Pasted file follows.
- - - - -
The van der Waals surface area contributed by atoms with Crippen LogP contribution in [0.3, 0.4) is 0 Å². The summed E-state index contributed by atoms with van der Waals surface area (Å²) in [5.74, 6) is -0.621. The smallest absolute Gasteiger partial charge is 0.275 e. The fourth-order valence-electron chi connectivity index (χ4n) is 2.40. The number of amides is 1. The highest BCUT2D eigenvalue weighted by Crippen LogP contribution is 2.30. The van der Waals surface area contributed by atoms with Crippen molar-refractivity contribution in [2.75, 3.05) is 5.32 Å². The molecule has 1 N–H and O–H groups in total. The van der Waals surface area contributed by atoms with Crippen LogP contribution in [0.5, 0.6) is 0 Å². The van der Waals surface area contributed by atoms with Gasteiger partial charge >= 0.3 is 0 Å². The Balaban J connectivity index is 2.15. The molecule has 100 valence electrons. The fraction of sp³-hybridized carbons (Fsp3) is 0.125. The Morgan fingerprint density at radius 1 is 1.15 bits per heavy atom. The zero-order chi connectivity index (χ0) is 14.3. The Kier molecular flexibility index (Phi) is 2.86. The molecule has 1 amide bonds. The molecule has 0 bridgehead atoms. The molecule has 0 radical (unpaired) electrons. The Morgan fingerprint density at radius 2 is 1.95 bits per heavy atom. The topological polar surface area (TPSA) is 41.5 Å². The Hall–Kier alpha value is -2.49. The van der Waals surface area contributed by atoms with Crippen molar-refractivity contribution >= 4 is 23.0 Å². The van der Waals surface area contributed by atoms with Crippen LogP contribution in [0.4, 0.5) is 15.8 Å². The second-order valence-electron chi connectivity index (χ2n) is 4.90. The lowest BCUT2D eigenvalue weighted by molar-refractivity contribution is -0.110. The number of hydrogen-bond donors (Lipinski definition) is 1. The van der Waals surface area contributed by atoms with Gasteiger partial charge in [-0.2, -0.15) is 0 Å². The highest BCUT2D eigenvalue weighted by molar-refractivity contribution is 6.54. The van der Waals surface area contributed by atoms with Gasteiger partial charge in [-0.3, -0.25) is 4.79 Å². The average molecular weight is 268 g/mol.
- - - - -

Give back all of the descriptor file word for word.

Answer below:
The van der Waals surface area contributed by atoms with Crippen LogP contribution in [0.3, 0.4) is 0 Å². The summed E-state index contributed by atoms with van der Waals surface area (Å²) in [5.74, 6) is -0.621. The smallest absolute Gasteiger partial charge is 0.275 e. The fourth-order valence-electron chi connectivity index (χ4n) is 2.40. The number of amides is 1. The highest BCUT2D eigenvalue weighted by Crippen LogP contribution is 2.30. The van der Waals surface area contributed by atoms with Crippen molar-refractivity contribution in [2.75, 3.05) is 5.32 Å². The molecule has 1 N–H and O–H groups in total. The van der Waals surface area contributed by atoms with Crippen LogP contribution in [0.5, 0.6) is 0 Å². The van der Waals surface area contributed by atoms with Gasteiger partial charge >= 0.3 is 0 Å². The Balaban J connectivity index is 2.15. The molecule has 100 valence electrons. The fraction of sp³-hybridized carbons (Fsp3) is 0.125. The Morgan fingerprint density at radius 1 is 1.15 bits per heavy atom. The zero-order chi connectivity index (χ0) is 14.3. The Kier molecular flexibility index (Phi) is 2.86. The molecule has 1 amide bonds. The molecule has 0 bridgehead atoms. The molecule has 0 radical (unpaired) electrons. The Morgan fingerprint density at radius 2 is 1.95 bits per heavy atom. The topological polar surface area (TPSA) is 41.5 Å². The Hall–Kier alpha value is -2.49. The van der Waals surface area contributed by atoms with Crippen molar-refractivity contribution >= 4 is 23.0 Å². The van der Waals surface area contributed by atoms with Crippen LogP contribution in [0.4, 0.5) is 15.8 Å². The second-order valence-electron chi connectivity index (χ2n) is 4.90. The lowest BCUT2D eigenvalue weighted by molar-refractivity contribution is -0.110. The number of hydrogen-bond donors (Lipinski definition) is 1. The van der Waals surface area contributed by atoms with Gasteiger partial charge in [-0.2, -0.15) is 0 Å². The highest BCUT2D eigenvalue weighted by molar-refractivity contribution is 6.54. The van der Waals surface area contributed by atoms with Gasteiger partial charge in [-0.3, -0.25) is 4.79 Å². The average molecular weight is 268 g/mol.